Play hard to get



Pretend to be inaccessible or uninterested; act coy, especially with the opposite sex. For example, I know he has no appointments tomorrow; he’s just playing hard to get, or Nicole is very popular, perhaps because she plays hard to get. [ Mid-1900s ]

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  • Play handies

    verb phrase To indulge in the mutual fondling of hands: Beneath the counter they were playing handies (1960s+)

  • Play hell with something

    verb phrase To damage or destroy: The rain had played hell with business/ Gloria played merry hell with the filing system [1803+; fr play hell and Tommy, attested in the mid-19th century and said to be fr earlier play Hal and Tommy, in reference to the behavior of Henry VIII and his minister Thomas Cromwell]



  • Play havoc

    Also, raise or wreak havoc . Disrupt, damage, or destroy something, as in The wind played havoc with her hair , or The fire alarm raised havoc with the children , or The earthquake wrought havoc in the town . The noun havoc was once used as a command for invaders to begin looting and […]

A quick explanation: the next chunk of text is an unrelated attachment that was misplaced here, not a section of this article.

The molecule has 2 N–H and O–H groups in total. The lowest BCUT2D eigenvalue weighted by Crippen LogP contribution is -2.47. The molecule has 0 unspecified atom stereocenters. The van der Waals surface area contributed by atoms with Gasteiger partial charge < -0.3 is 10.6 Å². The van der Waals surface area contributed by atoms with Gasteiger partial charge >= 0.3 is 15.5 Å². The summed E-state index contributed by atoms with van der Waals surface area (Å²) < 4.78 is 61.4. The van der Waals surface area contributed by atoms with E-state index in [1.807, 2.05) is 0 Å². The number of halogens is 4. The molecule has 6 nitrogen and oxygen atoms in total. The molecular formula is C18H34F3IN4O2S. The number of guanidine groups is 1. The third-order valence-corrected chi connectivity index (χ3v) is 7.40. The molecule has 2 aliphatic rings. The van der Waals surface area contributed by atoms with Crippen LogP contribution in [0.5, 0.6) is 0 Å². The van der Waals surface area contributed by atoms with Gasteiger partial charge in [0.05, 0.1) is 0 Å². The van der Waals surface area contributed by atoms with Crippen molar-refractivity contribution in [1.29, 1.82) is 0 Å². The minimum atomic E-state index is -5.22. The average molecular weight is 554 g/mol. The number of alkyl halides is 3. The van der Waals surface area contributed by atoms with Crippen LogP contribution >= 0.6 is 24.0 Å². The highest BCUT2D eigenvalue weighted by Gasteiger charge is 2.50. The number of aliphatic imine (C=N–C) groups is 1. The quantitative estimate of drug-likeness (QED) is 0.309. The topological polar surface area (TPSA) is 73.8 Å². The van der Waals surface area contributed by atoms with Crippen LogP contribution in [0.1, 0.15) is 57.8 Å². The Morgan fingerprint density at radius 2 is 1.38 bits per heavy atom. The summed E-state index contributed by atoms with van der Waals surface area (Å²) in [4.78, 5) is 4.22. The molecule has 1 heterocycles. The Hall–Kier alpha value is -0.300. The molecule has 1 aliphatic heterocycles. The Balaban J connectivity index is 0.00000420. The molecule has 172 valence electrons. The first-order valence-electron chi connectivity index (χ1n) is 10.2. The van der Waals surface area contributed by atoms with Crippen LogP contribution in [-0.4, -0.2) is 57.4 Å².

• Play hide and seek

    Evade or seem to evade someone. For example, Bill is hard to pin down—he’s always playing hide and seek. This expression alludes to the children’s game in which one player tries to find others who are hiding. It has been used figuratively since the mid-1600s.



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